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                        Rica Rainforest Wildlife Info Costa Rica
                      Earth Science and Ecology

Costa Rica Earthquakes


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Information about Rainforest Animals, Environment and Earth Science in Costa Rica



Seismograph
Seismograph Costa Rica
Earthquake Magnitude

Moment Magnitude is the measure of total energy released by an earthquake. Moment magnitude is the measurement and term generally preferred by scientists and seismologists to the Richter scale because it is more precise.

It is not based on instrumental recordings of an earth quake, but on the area of the fault that ruptured in the quake. It is calculated in part by multiplying the area of the fault's rupture surface by the distance the earth moves along the fault.

Recent Seismic Activity

USGS
A map showing the recent earthquake activity worldwide

IRIS
Worldwide data with seismograms from the Wilbur II seismic stations.

CRSEIZE
Imaging the seismogenic zone along the Middle America Trench, Costa Rica

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Earthquakes and Geology in Costa Rica


All of us have felt the earthquakes that occur occasionally in Costa Rica. Depending on your level of understanding of the geologic processes which caused these earthquakes, you may have been a little frightened, or you may have thought it was a little fun and exciting. To a geologist, these little earthquakes are a good sign, Mother Earth letting go of her forces a little at a time.   § continued below ...

Costa Rica Geology

Geology and Earthquakes Costa Rica
Plate Tectonics

The oceanic Cocos Plate and the continental Caribbean Plate are converging (moving toward each other) at the rate of about 80mm/year.  Continental plates are made up of rock materials that are less dense (lighter) than oceanic plates. At the margin of the collision, the continent "floats" and the oceanic crust "sinks", causing a deep trench along the boundary, which is slightly offshore and parallel to our coast.

As the oceanic plate sinks (subducts), it continues to move inland deep underground, until it sinks deep enough to melt into magmas and lavas.  The string of volcanoes trending through central Costa Rica are the heat and pressure relief valves of this melted oceanic rock.  Between the offshore trench and the onshore volcanoes lies a zone of continental rocks sliding over oceanic rocks deep underground.  This zone is not smooth, and the roughness of the zone causes large chunks of earth to collide, push against each other, and sometimes break. On the surface, we feel the tremors and vibrations of these many underground collisions as earthquakes. §




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Predicting Large Earthquakes


The Nicoya Seismic Gap is an area which has not experienced a large earthquake in over 50 years.  Large earthquakes, of magnitude 7 or higher, have occurred in this gap in 1853, 1900 and 1950.   Scientists from all over the world have been studying the geology of this special area for years, and most are predicting that this area is well overdue for a large earthquake to relieve the stresses and strains of the earth that is moving beneath us.  Marino Protti, Director of OVISCORI (Observatorio Volcanológico y Sismológico de Costa Rica) has stated that "the Nicoya gap has the potential to generate an earthquake with moment magnitude above 7.5".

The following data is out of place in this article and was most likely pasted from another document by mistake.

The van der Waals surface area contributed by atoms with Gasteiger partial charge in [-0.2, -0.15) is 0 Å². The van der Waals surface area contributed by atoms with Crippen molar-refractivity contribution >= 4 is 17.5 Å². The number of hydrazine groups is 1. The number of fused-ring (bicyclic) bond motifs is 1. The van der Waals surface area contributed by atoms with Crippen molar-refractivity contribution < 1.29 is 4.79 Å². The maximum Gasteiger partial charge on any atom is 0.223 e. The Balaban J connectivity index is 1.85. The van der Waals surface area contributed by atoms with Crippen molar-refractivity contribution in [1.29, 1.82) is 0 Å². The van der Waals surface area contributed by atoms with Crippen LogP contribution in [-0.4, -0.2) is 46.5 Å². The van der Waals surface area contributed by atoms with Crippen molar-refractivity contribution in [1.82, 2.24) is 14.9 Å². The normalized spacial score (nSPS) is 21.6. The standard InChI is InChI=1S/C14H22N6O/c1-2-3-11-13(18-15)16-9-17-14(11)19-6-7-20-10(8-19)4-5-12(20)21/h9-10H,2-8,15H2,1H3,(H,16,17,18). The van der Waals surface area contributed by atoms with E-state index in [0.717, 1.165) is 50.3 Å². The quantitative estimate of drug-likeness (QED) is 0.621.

Magnitude comparisons are on a logarithmic scale, so a magnitude 6 earthquake would be 10 times more destructive than a magnitude 5.  Then a magnitude 7 would be 100 times more destructive, and a magnitude 8 would be 1000 times more destructive.  So what has been predicted by OVISCORI, a 7.5, is the type of earthquake that leaves very few buildings standing and causes fissures in the ground. It would be something like the energy released by 100 hydrogen bombs, or about 500 times more destructive than what we typically feel during the recent !!  §

Costa Rica Geology

Middle America Trench Costa Rica  Earthquakes are Red Dots

Middle America Trench and the Nicoya Seismic Zone


An Early Warning System in Costa Rica


In the early to mid 1990's, the Ocean Drilling Program of Texas A&M University conducted an extensive study of the Middle American Trench, just offshore of the Nicoya Peninsula. Their findings spurred several other worldwide agencies to study the Nicoya Seismic Gap as a possible testing site for an earthquake early warning system.  Over the last decade, OVSICORI, together with cooperating agencies from around the world, has implemented a system of GPS receivers to measure the earth's movement, and a system of seismic receivers to measure and record tremors and earthquakes on the Nicoya Peninsula.

Since radio waves travel faster than seismic waves, the theory behind the early warning system is that when a large earthquake occurs, radio transmissions can give San Jose about 30 seconds of warning before the earthquake waves demolish the city.  San Jose is the major metropolitan center, where the greatest loss of  life and property can be expected.

On the Nicoya Peninsula, however, there will be no prior warning.  The Costa Rican government is also implementing an emergency response procedure to deal with the aftermath of large natural disasters, such as the predicted large earthquake. What can we do?  Hope for more small earthquakes on the Nicoya peninsula, like the ones in January, to relieve the underground stresses that have been building up for years.  §

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